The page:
# Understanding Aspect Ratio for Printing – Photoshop Video Tutorials

Has this ever happened to you? You bring your digital images to the print lab and ask for 5 x 7 prints and when you compare them to you original photo files, you have parts cropped out? Now why is that? Did the lab screw up?

Basically, the aspect ratio of your original image isn’t the same as the aspect ratio of the print. Ok, before I go any further, let me explain “aspect ratio”. Aspect ratio is a measurement of the proportion of your image. The largest side divided by the smallest side of your image will give you your aspect ratio. For example, my D300 images are 4288 x 2848 which is an aspect ratio of 1.5:1 (my long side is 1.5 times longer than my short side). Of course, we humans don’t like decimals so we multiply the aspect ratio until we get full numbers. So my 1.5:1 ratio will become 3:2. Personally, I prefer seeing all my aspect ratios on a :1 base but that’s just me. 🙂

Let’s look at the standard print sizes and their aspect ratios. I’ve put the :1 ratio in brackets.

– 4 x 6 = 3:2 (1.5:1)
– 5 x 7 = 7:5 (1.4:1)
– 8 x 10 = 5:4 (1.25:1)
You can view a complete ratio table over at DPC Prints.

Now you can see if your original image has an aspect ratio of 3:2 and you asked for a 5 x 7, that part of your image will be cropped out at the lab; even worse if you get an 8 x 10. Here’s and example.

Now that you understand aspect ratio, you can now prepare your images accordingly in Photoshop so that you have total control of where the image is cropped. Video time!  🙂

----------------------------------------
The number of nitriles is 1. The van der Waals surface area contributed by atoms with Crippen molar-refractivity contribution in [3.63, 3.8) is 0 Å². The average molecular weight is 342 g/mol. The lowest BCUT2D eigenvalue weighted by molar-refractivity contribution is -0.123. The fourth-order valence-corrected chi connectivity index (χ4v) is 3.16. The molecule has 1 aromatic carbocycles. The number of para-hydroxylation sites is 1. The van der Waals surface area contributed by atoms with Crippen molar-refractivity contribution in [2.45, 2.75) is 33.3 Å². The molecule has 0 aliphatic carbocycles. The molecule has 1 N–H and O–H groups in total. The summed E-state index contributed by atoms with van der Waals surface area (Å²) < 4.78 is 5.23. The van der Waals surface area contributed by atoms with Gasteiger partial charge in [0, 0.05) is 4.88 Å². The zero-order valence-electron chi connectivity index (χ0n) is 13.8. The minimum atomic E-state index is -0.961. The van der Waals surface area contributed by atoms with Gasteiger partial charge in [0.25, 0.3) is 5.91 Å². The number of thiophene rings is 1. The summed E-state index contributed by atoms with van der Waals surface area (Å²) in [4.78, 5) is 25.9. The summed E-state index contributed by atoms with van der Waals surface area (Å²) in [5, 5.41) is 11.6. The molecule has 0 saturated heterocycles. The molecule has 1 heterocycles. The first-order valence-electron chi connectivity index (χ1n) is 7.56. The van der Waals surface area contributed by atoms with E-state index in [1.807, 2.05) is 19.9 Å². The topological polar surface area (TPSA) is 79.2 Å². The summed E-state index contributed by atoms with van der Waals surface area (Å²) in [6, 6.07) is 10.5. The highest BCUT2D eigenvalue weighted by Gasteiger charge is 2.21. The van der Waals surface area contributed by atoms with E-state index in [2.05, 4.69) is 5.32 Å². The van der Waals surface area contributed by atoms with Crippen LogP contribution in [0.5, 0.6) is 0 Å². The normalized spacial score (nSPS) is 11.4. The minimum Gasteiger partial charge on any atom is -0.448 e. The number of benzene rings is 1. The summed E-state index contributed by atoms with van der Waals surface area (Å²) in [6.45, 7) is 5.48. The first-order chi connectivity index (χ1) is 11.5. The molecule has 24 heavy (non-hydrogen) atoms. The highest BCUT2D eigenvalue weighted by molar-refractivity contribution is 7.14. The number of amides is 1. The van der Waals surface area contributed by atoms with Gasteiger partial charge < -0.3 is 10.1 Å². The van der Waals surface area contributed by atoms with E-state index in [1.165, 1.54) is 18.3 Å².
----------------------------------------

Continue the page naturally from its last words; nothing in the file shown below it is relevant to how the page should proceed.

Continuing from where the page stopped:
December 15, 2008

### 3 responses on "Understanding Aspect Ratio for Printing - Photoshop Video Tutorials"

1. It’s unfortunate there is differences in sizes/aspect ratios, especially between the digital image and the standard 8X10/11X14 etc. mats and frames. Frustrating having to cut off parts of images sometimes!

2. Another easy to use software is MS Office Picture Manager.

It has a function under edit, crop, where you can choose the aspect ratio or size of your print – in then crops the photo – but lets the user play with the cropped positioning (so you can manage what is going to get cropped.

3. Cool! I learned the hard way about aspect ratios a couple of years ago ðŸ˜›

Sometimes I want to make sure I cut the same number of pixels off each side to keep the crop dead centre, so (with the help of a calculator) I adjust the canvas size instead, which means Photoshop can centre the crop for me.

Perhaps that’s a bit of a lame way to do it.. but it’s handy sometimes!

Â© Yanik's Photo School Â  Â  Â  Â  Â  Terms of Use Â  Â  Â  Â  F.A.Q.